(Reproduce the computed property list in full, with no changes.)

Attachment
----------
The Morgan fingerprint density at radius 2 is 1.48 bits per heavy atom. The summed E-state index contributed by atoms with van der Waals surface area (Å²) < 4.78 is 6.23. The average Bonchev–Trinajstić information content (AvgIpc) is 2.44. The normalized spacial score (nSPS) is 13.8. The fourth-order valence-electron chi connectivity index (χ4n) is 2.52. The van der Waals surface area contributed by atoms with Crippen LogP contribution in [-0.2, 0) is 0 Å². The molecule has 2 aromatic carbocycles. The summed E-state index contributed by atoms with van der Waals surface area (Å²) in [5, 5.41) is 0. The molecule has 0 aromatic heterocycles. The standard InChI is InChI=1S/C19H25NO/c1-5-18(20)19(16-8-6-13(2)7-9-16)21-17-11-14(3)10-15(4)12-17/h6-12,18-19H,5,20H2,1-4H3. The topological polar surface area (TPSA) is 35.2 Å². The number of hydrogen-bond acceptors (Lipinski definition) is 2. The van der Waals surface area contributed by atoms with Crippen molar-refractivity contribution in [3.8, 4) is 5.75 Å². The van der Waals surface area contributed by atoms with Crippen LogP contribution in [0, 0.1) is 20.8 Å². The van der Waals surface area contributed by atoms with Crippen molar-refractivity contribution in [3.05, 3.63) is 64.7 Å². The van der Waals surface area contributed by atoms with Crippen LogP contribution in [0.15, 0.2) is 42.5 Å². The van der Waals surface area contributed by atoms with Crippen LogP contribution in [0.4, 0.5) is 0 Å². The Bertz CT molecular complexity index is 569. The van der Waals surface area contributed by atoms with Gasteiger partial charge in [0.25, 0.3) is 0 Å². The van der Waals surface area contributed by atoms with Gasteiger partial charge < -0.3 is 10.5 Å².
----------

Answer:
The Morgan fingerprint density at radius 2 is 1.48 bits per heavy atom. The summed E-state index contributed by atoms with van der Waals surface area (Å²) < 4.78 is 6.23. The average Bonchev–Trinajstić information content (AvgIpc) is 2.44. The normalized spacial score (nSPS) is 13.8. The fourth-order valence-electron chi connectivity index (χ4n) is 2.52. The van der Waals surface area contributed by atoms with Crippen LogP contribution in [-0.2, 0) is 0 Å². The molecule has 2 aromatic carbocycles. The summed E-state index contributed by atoms with van der Waals surface area (Å²) in [5, 5.41) is 0. The molecule has 0 aromatic heterocycles. The standard InChI is InChI=1S/C19H25NO/c1-5-18(20)19(16-8-6-13(2)7-9-16)21-17-11-14(3)10-15(4)12-17/h6-12,18-19H,5,20H2,1-4H3. The topological polar surface area (TPSA) is 35.2 Å². The number of hydrogen-bond acceptors (Lipinski definition) is 2. The van der Waals surface area contributed by atoms with Crippen molar-refractivity contribution in [3.8, 4) is 5.75 Å². The van der Waals surface area contributed by atoms with Crippen LogP contribution in [0, 0.1) is 20.8 Å². The van der Waals surface area contributed by atoms with Crippen molar-refractivity contribution in [3.05, 3.63) is 64.7 Å². The van der Waals surface area contributed by atoms with Crippen LogP contribution in [0.15, 0.2) is 42.5 Å². The van der Waals surface area contributed by atoms with Crippen LogP contribution in [0.4, 0.5) is 0 Å². The Bertz CT molecular complexity index is 569. The van der Waals surface area contributed by atoms with Gasteiger partial charge in [0.25, 0.3) is 0 Å². The van der Waals surface area contributed by atoms with Gasteiger partial charge < -0.3 is 10.5 Å².